Related: 7 Ways to Organize & Structure a Real Estate Syndication

Ethical or Not?

If sponsors are distributing to the preferred return hurdle regardless of the underlying cash flow because they think it’s good marketing, or if they just don’t know how to properly track preferred returns, it’s not illegal nor unethical—as long as it’s all disclosed and the investors understand exactly what is going on. If you are going to hold onto my money just to give it back to me in installments, just tell me. Then I can decide for myself if that’s to my advantage.

But are sponsors disclosing it?

If they are, there should be a line item on the sources and uses of funds table showing exactly how much money the sponsor is raising to supplement early-year investor distributions. But I see a lot of offerings from sponsors that don’t include a sources and uses of funds table at all.

Investors in these offerings truly have no idea where the money is going. Not good.

What if the sponsor isn’t showing any money being raised for this purpose? In that case, where is the money coming from?

Maybe the sponsor is robbing Peter to pay Paul, siphoning money that was intended to be held in reserve for a rainy day or was intended to be used to renovate the property. This would compromise the business plan or even the company’s solvency.

The Practice Comes at a Cost

I’ve heard some investors say that they like to receive distributions equal to the preferred return hurdle from the beginning of the investment. That makes sense, but at what cost?


At best, this practice is tying up money that isn’t invested in real estate. Rather, it’s just held in cash by the sponsor to give back to the investor. At worst, it could be compromising the financial integrity of the company.

But even if it all works out, it comes at a price. The overall return on the investment is a function of the amount of money raised and the amount of money returned. This means that raising additional capital for the purposes of inflating early returns actually lowers the rate of return for the investment overall.

More dollars in for the same profit out.

Is This Happening to You?

Do you know if the sponsor behind the syndication you invested in is distributing more than the underlying assets are producing?

If they are, hopefully you can say “yes” because it was disclosed to you up front, and you knew this was happening. You didn’t mind having them hold onto your funds and returning them to you in installments, even if this lowered your overall return.

No harm, no foul.

But what if you don’t know? Or if you think the answer is no, but it’s really yes? How do you find out?

Hopefully you are receiving an income and cash flow statement as part of your periodic reporting.  I know they can be boring and sometimes confusing, but it’s a good practice to review them. Distributions do not represent performance—only the income and cash flow statements can represent performance.

Don’t fall into the trap of complacency by thinking that all is well just because you are receiving checks. If the cash flow statements do not show that the property is throwing off enough cash to support the distributions you are receiving, the investment might be in trouble despite the fact that you are receiving distributions.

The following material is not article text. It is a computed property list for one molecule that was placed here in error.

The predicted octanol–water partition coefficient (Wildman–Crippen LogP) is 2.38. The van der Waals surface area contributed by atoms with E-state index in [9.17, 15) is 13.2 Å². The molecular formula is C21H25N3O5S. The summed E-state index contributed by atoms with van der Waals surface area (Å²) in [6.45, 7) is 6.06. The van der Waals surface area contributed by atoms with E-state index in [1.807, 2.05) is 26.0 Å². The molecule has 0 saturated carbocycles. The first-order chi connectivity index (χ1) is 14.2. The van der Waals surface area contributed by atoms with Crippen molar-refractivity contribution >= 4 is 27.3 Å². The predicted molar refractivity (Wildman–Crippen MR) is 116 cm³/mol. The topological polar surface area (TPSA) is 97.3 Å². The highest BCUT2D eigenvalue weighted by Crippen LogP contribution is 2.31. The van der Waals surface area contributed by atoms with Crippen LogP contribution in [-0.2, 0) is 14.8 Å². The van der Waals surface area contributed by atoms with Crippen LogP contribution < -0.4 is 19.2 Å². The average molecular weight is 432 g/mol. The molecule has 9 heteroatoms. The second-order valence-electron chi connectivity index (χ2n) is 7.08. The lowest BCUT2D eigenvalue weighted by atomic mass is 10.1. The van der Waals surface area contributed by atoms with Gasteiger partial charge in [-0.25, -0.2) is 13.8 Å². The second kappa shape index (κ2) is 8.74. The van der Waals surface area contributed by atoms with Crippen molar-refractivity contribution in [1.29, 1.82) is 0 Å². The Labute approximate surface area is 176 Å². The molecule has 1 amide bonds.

Ponzi schemes come to mind as a similar example.

These are scams where the promoter is distributing more money than the underlying investments (if there are any) are making, using money from new investors to pay old investors. Ponzi-style scams are fortunately quite rare in the real estate syndication space, but they are out there.

Comparing property-level cash flow to distributions is one way to spot this type of activity. If the cash flow statements show the property threw off $100,000 in cash flow, but the sponsor distributed $500,000 (and there was no cash-out refinance), it's probably a good idea to ask a few questions.

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Questions? Comments?

Let’s discuss below!

Brian Burke is president/CEO of Praxis Capital Inc, a vertically integrated real estate private equity investment firm, and author of
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    Jerome Myers Rental Property Investor from Greensboro, NC
    Replied 9 months ago
    This is a great articlr Brian. I am seeing the practice of overfunding to pay out on the first month and it makes me cringe. You are thoughtful in the approach jere but that just screams ponzi scheme to me... the other thing i struggle with is the dilution of equity... i want to control the equoty created from executing the business plan for as little money invested as possible... this has hurt me in the pass because i had to make interest free loans to the property... but i still don't see raising to pay equity as a strategy... i feel like they are treating investor payouts as debt service or even a salary... those are not the same
    Brian Burke Investor from Santa Rosa, CA
    Replied 9 months ago
    Thanks for your input, Jerome. I agree--I've always been a believer in raising additional capital for the purposes of retaining cash reserves for a rainy day (or a Pandemic?!), but not to simply turn around and distribute it back to investors. Makes little sense.
    Jerome Myers Rental Property Investor from Greensboro, NC
    Replied 9 months ago
    Sorry for the typos...
    Lance Pederson Specialist from Portland, OR
    Replied 9 months ago